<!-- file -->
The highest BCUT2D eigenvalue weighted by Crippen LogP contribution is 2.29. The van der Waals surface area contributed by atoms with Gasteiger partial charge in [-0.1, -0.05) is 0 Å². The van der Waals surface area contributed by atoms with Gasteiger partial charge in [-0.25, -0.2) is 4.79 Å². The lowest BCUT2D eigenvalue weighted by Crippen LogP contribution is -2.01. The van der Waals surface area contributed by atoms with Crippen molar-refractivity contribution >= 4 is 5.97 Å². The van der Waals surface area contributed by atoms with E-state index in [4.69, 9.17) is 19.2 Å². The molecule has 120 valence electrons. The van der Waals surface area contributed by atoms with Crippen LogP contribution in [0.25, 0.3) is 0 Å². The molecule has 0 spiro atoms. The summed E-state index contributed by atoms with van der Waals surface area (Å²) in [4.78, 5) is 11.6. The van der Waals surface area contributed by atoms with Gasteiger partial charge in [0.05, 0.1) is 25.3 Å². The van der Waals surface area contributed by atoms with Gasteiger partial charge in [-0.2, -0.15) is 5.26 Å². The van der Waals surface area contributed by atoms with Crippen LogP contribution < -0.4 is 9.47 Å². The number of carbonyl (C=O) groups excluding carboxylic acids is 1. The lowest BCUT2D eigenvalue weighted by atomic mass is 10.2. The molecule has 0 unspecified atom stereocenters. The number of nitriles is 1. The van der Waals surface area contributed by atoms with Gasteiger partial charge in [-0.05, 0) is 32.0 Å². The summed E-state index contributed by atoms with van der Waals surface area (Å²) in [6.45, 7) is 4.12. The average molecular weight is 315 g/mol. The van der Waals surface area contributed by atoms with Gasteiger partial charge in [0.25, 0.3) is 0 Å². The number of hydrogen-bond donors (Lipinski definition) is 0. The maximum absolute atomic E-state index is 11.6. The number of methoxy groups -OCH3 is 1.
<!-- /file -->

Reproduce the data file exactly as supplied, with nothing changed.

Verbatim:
The highest BCUT2D eigenvalue weighted by Crippen LogP contribution is 2.29. The van der Waals surface area contributed by atoms with Gasteiger partial charge in [-0.1, -0.05) is 0 Å². The van der Waals surface area contributed by atoms with Gasteiger partial charge in [-0.25, -0.2) is 4.79 Å². The lowest BCUT2D eigenvalue weighted by Crippen LogP contribution is -2.01. The van der Waals surface area contributed by atoms with Crippen molar-refractivity contribution >= 4 is 5.97 Å². The van der Waals surface area contributed by atoms with E-state index in [4.69, 9.17) is 19.2 Å². The molecule has 120 valence electrons. The van der Waals surface area contributed by atoms with Crippen LogP contribution in [0.25, 0.3) is 0 Å². The molecule has 0 spiro atoms. The summed E-state index contributed by atoms with van der Waals surface area (Å²) in [4.78, 5) is 11.6. The van der Waals surface area contributed by atoms with Gasteiger partial charge in [0.05, 0.1) is 25.3 Å². The van der Waals surface area contributed by atoms with Gasteiger partial charge in [-0.2, -0.15) is 5.26 Å². The van der Waals surface area contributed by atoms with Crippen LogP contribution < -0.4 is 9.47 Å². The number of carbonyl (C=O) groups excluding carboxylic acids is 1. The lowest BCUT2D eigenvalue weighted by atomic mass is 10.2. The molecule has 0 unspecified atom stereocenters. The number of nitriles is 1. The van der Waals surface area contributed by atoms with Gasteiger partial charge in [-0.05, 0) is 32.0 Å². The summed E-state index contributed by atoms with van der Waals surface area (Å²) in [6.45, 7) is 4.12. The average molecular weight is 315 g/mol. The van der Waals surface area contributed by atoms with Gasteiger partial charge in [0.25, 0.3) is 0 Å². The number of hydrogen-bond donors (Lipinski definition) is 0. The maximum absolute atomic E-state index is 11.6. The number of methoxy groups -OCH3 is 1.